By Karen Lightman, Executive Director, MEMS Industry Group
Back in 2001 when I was a young mother with a baby in diapers, I dreamed of a MEMS-enabled gizmo (perhaps on her diaper?) that would remotely indicate if my daughter was sleeping. She was (and still is) a restless sleeper, and I had many nights where I tip-toed into her room to ensure that she was breathing and yes, indeed, still alive in her crib, only to then accidentally wake her up. Sighâ€¦ This was way before WiFi, Bluetooth and MEMS sensors at a price point that would legitimize such a gadget. But I was a sleep-deprived mother who yearned for some peace of mind that my baby was safe and comfortable, so that I could get some rest, too.
Now, 14 years later, there is an even better device for young parents that I couldnâ€™t have imagined â€“ MonBaby Breathing and Rollover Monitor. Iâ€™m honored that MonBaby will be participating in the annual crowd-pleasing favorite, MEMS & Sensors Technology Showcase at the 11th annual MEMS Executive Congress US 2015, on November 4. According to the company, with MonBaby, anxious parents can sleep more soundly with the award-winning baby monitor that snaps like a button onto any article of a childâ€™s clothing. MonBaby gives new parents peace of mind and helps them to sleep better knowing that they will receive an audible alarm on their smartphone if the baby rolls onto his or her stomach during sleep or stops breathing. Now the question is, can they make something similar for my teenage daughter who is a now a freshman in high school?
I am looking forward to meeting the inventors of MonBaby, as well as the other four contestants in MEMS & Sensors Technology Showcase, including the uber-cool Bosch eBike Systems. Robert Bosch GmbH promises that with their new eBike, peddling up that big hill may soon get a lot easier, because they are now working with various cycling brands to create electric pedal-assist bikes sold at independent bicycle shops throughout North America. Bosch eBike Systems boosts a cyclistâ€™s human power with electric power at speeds up to 20 mph. The core components that give Bosch eBike Systems cyclists that â€śtailwindâ€ť feeling are a Bosch microprocessor and three sensors that measure a bicyclistâ€™s torque, cadence and wheel speed 1,000 times per second. I canâ€™t wait to try it out for a spin in Napa. (BTW, that is where MEMS Executive Congress is being held!)
Another cool contestant is the Voltafield Magnetic Sensor, which promises to be the new key component for e-compass and motion sensing in wearables. The makers of Voltafieldâ€™s ultra-low power miniature magnetic sensor are hoping that their chipâ€™s Anisotropic Magneto-Resistive (AMR) sensor technology â€” which reduces by 10x the power consumption of a traditional Hall magnetic sensor â€” is the clear answer. Voltafield integrates 3-axis magnetic sensors and signal conditioning circuits on monolithic silicon together with Wafer Level Chip Scale Package (WLCSP) to form a software programmable 1.1mm x 1.1mm device. Clearly, they hope to revolutionize the wearable world â€“ and honestly, the potential goes way beyond wearables: Everything needs to consume less power these days!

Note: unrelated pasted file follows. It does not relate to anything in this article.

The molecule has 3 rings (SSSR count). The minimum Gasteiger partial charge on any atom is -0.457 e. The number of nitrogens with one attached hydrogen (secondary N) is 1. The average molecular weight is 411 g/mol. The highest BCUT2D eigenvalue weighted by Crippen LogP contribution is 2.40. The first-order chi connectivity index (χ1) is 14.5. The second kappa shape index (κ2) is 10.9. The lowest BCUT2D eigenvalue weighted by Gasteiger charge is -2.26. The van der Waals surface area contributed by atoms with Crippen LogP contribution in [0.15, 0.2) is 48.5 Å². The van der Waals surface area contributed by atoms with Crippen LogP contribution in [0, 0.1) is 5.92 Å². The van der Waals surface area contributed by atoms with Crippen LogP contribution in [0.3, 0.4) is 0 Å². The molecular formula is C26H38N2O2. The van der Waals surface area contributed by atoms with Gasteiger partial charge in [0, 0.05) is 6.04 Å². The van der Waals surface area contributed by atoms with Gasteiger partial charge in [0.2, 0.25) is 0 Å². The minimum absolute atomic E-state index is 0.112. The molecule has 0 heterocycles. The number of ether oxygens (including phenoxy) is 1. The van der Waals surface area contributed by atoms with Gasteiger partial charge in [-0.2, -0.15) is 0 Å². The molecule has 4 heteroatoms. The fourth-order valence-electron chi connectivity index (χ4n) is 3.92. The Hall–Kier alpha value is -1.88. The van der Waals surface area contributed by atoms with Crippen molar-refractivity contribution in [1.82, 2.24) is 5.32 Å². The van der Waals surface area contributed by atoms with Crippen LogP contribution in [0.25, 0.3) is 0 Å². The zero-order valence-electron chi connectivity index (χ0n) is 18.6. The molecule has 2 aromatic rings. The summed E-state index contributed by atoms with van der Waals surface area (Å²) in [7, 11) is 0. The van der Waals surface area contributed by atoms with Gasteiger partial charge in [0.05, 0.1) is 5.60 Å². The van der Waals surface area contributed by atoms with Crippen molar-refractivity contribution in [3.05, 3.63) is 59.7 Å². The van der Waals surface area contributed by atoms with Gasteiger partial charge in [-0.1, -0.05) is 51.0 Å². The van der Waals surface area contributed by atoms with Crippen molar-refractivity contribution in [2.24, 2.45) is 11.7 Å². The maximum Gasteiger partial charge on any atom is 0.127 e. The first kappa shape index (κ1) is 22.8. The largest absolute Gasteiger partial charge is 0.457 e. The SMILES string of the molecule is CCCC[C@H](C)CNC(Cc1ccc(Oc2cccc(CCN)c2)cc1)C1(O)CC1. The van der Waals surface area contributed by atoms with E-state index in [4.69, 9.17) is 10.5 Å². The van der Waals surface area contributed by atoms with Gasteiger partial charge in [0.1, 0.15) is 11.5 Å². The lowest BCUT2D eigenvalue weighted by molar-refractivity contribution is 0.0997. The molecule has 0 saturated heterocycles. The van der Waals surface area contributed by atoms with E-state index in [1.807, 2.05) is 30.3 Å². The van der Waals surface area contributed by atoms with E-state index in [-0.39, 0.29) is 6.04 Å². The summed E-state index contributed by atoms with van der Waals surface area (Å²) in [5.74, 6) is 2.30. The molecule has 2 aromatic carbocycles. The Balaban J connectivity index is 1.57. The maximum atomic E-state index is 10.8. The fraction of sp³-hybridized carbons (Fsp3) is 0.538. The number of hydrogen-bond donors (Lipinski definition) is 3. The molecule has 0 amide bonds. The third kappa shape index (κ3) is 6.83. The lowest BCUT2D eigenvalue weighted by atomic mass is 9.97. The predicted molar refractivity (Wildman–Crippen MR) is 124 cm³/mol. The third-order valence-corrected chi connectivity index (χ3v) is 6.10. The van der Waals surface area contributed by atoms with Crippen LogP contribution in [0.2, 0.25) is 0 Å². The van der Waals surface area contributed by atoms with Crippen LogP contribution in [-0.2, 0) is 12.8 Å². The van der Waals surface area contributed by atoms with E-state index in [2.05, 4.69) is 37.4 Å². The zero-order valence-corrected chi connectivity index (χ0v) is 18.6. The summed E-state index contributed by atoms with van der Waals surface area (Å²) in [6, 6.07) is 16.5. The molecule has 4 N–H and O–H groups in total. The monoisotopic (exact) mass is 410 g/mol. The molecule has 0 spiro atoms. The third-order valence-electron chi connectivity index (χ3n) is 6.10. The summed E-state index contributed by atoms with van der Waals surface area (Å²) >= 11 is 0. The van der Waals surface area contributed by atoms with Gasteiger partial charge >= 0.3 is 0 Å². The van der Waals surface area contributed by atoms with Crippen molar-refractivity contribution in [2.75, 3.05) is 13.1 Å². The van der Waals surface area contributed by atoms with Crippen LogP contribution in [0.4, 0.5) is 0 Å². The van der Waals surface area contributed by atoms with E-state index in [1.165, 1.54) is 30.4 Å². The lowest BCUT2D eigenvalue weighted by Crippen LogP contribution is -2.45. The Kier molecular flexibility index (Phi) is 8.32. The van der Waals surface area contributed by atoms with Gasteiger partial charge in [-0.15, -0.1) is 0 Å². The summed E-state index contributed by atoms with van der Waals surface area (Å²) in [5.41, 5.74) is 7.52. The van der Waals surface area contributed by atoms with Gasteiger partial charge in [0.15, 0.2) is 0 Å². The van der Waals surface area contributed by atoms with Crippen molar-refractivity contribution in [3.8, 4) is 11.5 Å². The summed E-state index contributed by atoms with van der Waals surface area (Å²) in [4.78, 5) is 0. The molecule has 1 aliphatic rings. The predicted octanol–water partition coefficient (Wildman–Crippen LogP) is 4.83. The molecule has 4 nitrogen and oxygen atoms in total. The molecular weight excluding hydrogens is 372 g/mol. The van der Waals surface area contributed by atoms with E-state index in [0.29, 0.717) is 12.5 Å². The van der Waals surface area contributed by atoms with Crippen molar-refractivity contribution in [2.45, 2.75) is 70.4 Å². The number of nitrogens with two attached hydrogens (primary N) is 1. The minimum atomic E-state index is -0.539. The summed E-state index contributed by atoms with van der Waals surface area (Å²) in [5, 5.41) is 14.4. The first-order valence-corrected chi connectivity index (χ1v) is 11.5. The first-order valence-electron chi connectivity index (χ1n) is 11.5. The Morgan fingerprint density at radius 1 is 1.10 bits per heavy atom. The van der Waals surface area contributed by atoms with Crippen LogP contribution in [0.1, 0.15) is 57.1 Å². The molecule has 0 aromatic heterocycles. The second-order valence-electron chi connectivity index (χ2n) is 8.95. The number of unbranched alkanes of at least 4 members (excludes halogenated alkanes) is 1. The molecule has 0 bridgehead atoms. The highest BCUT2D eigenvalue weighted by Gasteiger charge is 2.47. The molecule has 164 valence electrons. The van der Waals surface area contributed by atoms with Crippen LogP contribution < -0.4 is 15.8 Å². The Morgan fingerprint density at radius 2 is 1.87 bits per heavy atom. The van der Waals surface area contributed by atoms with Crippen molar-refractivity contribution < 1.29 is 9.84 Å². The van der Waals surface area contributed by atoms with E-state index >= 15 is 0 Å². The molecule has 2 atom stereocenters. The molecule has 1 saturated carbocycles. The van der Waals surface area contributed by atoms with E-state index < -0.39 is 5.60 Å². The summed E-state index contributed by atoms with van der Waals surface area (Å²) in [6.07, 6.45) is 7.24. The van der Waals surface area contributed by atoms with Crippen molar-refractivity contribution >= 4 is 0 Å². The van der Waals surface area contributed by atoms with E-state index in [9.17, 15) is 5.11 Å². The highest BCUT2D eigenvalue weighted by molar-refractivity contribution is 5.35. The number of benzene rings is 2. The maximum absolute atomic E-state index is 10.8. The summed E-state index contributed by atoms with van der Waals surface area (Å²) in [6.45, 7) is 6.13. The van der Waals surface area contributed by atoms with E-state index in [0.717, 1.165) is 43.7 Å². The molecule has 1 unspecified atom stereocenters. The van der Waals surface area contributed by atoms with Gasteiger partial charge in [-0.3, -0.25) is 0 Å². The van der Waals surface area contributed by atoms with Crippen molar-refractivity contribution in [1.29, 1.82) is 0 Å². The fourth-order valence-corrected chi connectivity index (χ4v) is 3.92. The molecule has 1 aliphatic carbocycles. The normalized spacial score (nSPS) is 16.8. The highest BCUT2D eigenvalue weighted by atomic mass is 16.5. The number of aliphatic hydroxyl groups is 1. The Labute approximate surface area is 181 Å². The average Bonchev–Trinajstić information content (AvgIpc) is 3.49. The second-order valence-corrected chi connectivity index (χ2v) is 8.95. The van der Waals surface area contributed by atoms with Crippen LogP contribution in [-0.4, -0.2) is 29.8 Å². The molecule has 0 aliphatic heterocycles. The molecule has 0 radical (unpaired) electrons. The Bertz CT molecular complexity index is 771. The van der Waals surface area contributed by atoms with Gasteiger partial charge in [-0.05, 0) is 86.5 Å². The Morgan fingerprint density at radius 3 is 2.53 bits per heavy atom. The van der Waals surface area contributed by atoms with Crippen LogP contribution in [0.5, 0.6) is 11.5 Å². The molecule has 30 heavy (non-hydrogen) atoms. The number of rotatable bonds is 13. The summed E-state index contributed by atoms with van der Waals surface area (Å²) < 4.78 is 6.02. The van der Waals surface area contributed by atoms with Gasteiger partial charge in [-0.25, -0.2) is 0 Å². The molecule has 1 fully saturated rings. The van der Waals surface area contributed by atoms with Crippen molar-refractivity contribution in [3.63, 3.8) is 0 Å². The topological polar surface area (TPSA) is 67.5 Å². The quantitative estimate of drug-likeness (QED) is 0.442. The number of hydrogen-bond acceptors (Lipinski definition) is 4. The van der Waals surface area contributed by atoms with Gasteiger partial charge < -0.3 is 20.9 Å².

I am also really intrigued by Horse Sense Shoes â€“ which reminds me of a Dr. Doolittle creation enabled by MEMS. Horse Sense Shoes has developed an equestrian wearable that is making understanding horse health possible. They feature non-invasive, Freescale Semiconductor MEMS multi-sensor devices, which are typically accelerometers and pressure sensors that can measure weight variations and motion patterns as informational indicators on the status and health of the horse. Residing under the horseâ€™s hooves, these MEMS sensors can detect joint problems, laminitis or lameness early enough for effective treatment, potentially saving a horseâ€™s life. Again, this has huge implications for all large (and small) animals. Doesnâ€™t the US spend $60B on pet products each year? I am sure there are tons of folks who would spend the money on a wearable for Fido, too.
And last but not least, is Cambridge CMOS Sensors Gas Sensor (the CCS811), which offers a breath of fresh air in a tiny ultra-low power device. This metal oxide gas sensor co-packaged with a micro controller unit delivers a self-contained solution for assessing air quality in indoor environments. Whether embedded in a smartphone or integrated into a standalone device, CCS811 generates alerts to provide intuitive ways to evaluate air quality, opening up new application areas for improved health and wellbeing such as ambient air quality monitoring and breathe analysis in smartphones, tablets, wearables and Internet of Things (IoT) devices. This minute device has massive potential for enabling myriad applications that will have a positive impact on our world.
So I hope youâ€™ll join me soon in Napa, CA. for MEMS Executive Congress US November 4-6 to check out these contestants in the Tech Showcase. Only one will be crowned a winner. Whom would you pick?
Check out our website for more information: http://us2015.memscongress.com/mems-sensors-technology-showcase/